week Greg Savage spoke at the RCSA 2015 International Conference on the
topic of ‘The
DNA of the Recruiter of the Future‘.
finished with two key messages:
Always be hiring
people with the best people will win. Do you have the best people?
strongly with both of these points. The second point has been one of the
core areas of my work with clients over the twelve years of my
self-employment as a coach in this industry.
written extensively on how, as an industry, we can make better hiring
decisions with our own staff. I am now working closely with clients to
improve their own onboarding and induction processes in order to
maximise the chances that the person hired succeeds quickly, not slowly
(or not at all!).
area that many recruitment agency owners and managers have struggled
with has been the ‘stay or go’ decision at the end of the probation
period. This indecision is evidenced by the number of rookie recruiters
who have had their probation period extended. This approach is rarely
ideal. In most cases it is a crutch for the hiring manager being
ineffective at understanding exactly what needs to be at a satisfactory
level for the rookie to be confirmed as a permanent employee.
what I suggest needs to be carefully evaluated by the end of any
This is the cultural alignment aspect of the person’s tenure to
date. Have they, for example, been reliable, respectful of others
and open to feedback and coaching? If not, have you given them the
feedback and told them exactly what your expectations are?
This is the core technical capability of doing the job of the
recruiter. Can they, for example, screen candidates, interview,
search the database, write a job ad, take a job brief and manage
client & candidate expectations? If not, have you given them the
feedback and coached them sufficiently to improve their skills?
This represents the high pay-off activities that need to be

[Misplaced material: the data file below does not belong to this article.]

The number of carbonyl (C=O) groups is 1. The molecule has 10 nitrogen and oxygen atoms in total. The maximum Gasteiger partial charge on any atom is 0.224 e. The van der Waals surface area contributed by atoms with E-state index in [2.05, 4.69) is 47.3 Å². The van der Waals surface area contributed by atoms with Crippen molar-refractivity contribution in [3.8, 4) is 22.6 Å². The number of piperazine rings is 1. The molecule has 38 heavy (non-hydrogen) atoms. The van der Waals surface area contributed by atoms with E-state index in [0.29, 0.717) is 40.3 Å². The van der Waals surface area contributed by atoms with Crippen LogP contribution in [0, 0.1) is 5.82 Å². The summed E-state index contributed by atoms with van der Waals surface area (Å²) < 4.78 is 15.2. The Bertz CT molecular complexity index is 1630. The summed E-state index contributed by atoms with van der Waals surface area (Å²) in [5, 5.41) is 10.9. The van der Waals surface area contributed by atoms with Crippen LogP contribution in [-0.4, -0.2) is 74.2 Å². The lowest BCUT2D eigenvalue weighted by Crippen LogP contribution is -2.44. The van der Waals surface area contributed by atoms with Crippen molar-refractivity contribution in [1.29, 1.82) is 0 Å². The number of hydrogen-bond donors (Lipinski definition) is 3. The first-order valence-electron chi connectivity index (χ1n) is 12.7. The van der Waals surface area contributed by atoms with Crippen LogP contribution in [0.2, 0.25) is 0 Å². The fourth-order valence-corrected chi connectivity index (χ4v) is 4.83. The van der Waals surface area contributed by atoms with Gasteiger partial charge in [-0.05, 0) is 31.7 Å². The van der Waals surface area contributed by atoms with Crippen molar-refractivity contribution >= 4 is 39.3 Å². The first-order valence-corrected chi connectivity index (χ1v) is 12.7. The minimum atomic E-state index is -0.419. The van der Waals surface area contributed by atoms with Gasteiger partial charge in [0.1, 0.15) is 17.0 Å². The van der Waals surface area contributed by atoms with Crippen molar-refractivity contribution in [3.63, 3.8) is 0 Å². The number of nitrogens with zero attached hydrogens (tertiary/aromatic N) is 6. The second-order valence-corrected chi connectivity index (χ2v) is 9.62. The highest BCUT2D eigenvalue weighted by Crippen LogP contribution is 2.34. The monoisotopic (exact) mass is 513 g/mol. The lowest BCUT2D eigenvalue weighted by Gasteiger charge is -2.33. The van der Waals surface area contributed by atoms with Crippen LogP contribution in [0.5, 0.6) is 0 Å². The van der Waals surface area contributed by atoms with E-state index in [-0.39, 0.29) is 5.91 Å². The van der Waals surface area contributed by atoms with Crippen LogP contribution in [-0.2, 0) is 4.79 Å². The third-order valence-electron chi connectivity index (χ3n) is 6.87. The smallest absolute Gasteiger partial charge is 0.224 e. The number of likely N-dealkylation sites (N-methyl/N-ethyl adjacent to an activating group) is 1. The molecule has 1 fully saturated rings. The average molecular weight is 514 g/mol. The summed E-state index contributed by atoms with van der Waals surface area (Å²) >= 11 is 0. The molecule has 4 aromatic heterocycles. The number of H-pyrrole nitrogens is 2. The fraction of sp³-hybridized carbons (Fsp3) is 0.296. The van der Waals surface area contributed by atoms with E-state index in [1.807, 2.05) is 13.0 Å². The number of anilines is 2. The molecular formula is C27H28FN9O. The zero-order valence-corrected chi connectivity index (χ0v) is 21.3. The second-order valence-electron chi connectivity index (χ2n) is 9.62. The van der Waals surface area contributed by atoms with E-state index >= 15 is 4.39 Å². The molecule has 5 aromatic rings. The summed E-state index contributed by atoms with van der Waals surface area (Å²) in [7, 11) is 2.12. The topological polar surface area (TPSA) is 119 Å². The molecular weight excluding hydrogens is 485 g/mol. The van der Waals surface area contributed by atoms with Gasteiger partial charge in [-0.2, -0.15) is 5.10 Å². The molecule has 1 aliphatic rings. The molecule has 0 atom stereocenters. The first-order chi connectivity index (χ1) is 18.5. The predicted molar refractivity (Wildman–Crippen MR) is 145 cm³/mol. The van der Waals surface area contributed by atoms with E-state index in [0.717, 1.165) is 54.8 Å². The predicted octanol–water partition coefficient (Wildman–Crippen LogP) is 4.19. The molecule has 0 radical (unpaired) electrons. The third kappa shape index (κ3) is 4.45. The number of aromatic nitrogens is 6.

undertaken in order to succeed as a recruiter. For a 360 degree
recruiter this will, typically be activities such as prospect calls
& meetings, client calls & meetings and candidates referred to jobs.
These activities need to be at a specified minimum number and
directed at the right contacts in an organisation.
These are the desired outcomes of the high-pay off activities. The
most obvious, and easiest to measure, are placement fees and
temp/contractor net income. Other results could include such things
as new clients won, contingent jobs converted to exclusive and
lapsed clients being won back. These results need to be specific and
suggest you evaluate your rookies in the order I have listed with a
weighting such as this:
out of 6
out of 5
out of 5
out of 4
out of 20I make
this recommendation for the simple reason that they logically follow
each other.If the
rookie has the right behaviour you have a sound foundation on which to
build the right skills. Having the right skills is a sound foundation on
which to build effective high pay-off activities. Having a consistent
record of undertaking the effective high pay-off activities will, almost
certainly, lead to the right results being delivered consistently.Yet,
what do most owners make an end-of-probation decision on?You
guessed it – results.Results
should definitely not be ignored; they are important but not the most
Behaviour is built on a person’s character and your culture, whether you
like it or not, is defined, not by the average of everybody’s behaviour,
but by the behaviour of the worst behaving person in your team or
company. If that person does not change for the better, or is not exited
from the business then your culture is defined by that person.If you
start with focusing on, and assessing, the right behaviour you have the
best chance of finishing, in the long run, with the best results.If you
start with focusing on, and assessing, the right results, you are
vulnerable to the wrong behaviours causing substantial long term damage;
damage that clearly costs you more than the results that person is
Should they stay or should they go?
The first 4 weeks: Start your new recruiter powerfully
Hiring Mistakes Part 1: The fallacy
of ‘previous experience’